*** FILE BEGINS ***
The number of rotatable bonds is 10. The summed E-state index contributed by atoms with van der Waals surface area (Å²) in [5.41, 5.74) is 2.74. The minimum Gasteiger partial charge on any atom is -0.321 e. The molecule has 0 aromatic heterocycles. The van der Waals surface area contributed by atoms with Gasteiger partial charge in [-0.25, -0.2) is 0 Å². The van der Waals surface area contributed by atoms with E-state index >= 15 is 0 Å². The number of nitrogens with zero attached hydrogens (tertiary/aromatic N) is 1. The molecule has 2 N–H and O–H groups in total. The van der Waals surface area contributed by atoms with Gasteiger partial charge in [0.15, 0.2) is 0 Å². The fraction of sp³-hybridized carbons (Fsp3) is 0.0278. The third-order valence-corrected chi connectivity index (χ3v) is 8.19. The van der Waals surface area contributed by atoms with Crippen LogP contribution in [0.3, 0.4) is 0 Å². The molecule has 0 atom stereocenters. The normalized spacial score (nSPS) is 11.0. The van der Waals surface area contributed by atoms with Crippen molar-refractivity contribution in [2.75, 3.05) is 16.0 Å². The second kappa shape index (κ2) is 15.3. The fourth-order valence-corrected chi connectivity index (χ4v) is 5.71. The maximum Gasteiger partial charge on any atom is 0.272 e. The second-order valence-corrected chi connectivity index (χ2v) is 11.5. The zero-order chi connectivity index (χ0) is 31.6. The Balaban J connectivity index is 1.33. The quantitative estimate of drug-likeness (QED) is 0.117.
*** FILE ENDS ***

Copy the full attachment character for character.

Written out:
The number of rotatable bonds is 10. The summed E-state index contributed by atoms with van der Waals surface area (Å²) in [5.41, 5.74) is 2.74. The minimum Gasteiger partial charge on any atom is -0.321 e. The molecule has 0 aromatic heterocycles. The van der Waals surface area contributed by atoms with Gasteiger partial charge in [-0.25, -0.2) is 0 Å². The van der Waals surface area contributed by atoms with E-state index >= 15 is 0 Å². The number of nitrogens with zero attached hydrogens (tertiary/aromatic N) is 1. The molecule has 2 N–H and O–H groups in total. The van der Waals surface area contributed by atoms with Gasteiger partial charge in [0.15, 0.2) is 0 Å². The fraction of sp³-hybridized carbons (Fsp3) is 0.0278. The third-order valence-corrected chi connectivity index (χ3v) is 8.19. The van der Waals surface area contributed by atoms with Crippen LogP contribution in [0.3, 0.4) is 0 Å². The molecule has 0 atom stereocenters. The normalized spacial score (nSPS) is 11.0. The van der Waals surface area contributed by atoms with Crippen molar-refractivity contribution in [2.75, 3.05) is 16.0 Å². The second kappa shape index (κ2) is 15.3. The fourth-order valence-corrected chi connectivity index (χ4v) is 5.71. The maximum Gasteiger partial charge on any atom is 0.272 e. The second-order valence-corrected chi connectivity index (χ2v) is 11.5. The zero-order chi connectivity index (χ0) is 31.6. The Balaban J connectivity index is 1.33. The quantitative estimate of drug-likeness (QED) is 0.117.